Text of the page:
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Former Costa Rican president sentenced to jail

Rafael Calderon, the former president of Costa Rica, was sentenced to five years in prison after he was convicted of corruption while in office.

Calderon, who served as head of state from 1990 to 1994, is the first ex-president to be tried for corruption. He had been arrested in October 2004, charged with taking an illegal commission after the government bought medical equipment from Finland. Calderon denied the charges. Read More…

Costa Rican president has swine flu

Óscar Arias Sánchez, President of Costa Rica and 1987 Nobel Peace Prize laureate, appears to be the first head of state to be infected with the H1N1 influenza virus, commonly known as swine flu, official sources confirmed on Tuesday.

Óscar Arias Sánchez

Óscar Arias Sánchez

Arias tested positive for a mild case of the virus, Presidential Minister Rodrigo Arias said. The president’s condition is stable, though he will be isolated at home for several days.

“Apart from the fever and a soar throat, I feel well and in good shape to carry out my work by telecommuting. I expect to return to all my duties on Monday,” Arias said in a statement.

He previously served as President from 1986 to 1990 and received the Nobel Peace Prize in 1987 for his efforts to end civil wars then raging in several other Central American countries.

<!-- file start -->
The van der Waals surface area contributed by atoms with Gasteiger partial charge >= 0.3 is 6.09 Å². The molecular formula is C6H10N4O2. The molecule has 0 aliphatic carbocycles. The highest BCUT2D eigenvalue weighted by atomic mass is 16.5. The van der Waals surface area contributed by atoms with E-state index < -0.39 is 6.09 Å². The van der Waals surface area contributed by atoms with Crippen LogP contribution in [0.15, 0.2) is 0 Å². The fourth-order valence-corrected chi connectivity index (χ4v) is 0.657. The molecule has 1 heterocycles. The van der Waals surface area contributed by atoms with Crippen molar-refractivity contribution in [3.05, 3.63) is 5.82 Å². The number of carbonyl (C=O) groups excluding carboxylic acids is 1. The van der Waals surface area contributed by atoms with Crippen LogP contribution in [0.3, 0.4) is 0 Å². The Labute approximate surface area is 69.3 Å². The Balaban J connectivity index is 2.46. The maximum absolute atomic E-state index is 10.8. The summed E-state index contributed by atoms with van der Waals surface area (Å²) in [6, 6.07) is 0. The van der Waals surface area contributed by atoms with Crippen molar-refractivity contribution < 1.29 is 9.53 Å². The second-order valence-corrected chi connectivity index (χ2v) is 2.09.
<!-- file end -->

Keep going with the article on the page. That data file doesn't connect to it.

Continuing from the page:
In 2003, he was elected to the Board of Directors of the International Criminal Court’s Trust Fund for Victims.

According to the latest report from the Costa Rican health authorities, 27 patients have died from H1N1 flu and 798 were infected.

LA migrant workers remittances

Slumping economies in the United States, Spain and Japan are causing reverberations in the countries of Latin America as migrant workers send less money home.

Latin America

Latin America

The Inter-American Development Bank reported that for the first time since they began tracking remittances in 2000, remittances to Latin America declined in the fourth quarter of 2008, dropping 2% relative to the fourth quarter of 2007.

In January, remittances declined further, with Colombia experiencing a 16% drop relative to 2008, Brazil suffering a 14% decline, Mexico 12%, and Guatemala and El Salvador each falling 8%.

These numbers come as 2008 saw an average 10% increase in remittances. Nearly US$70 billion was sent back to families in those areas in 2008. Read More…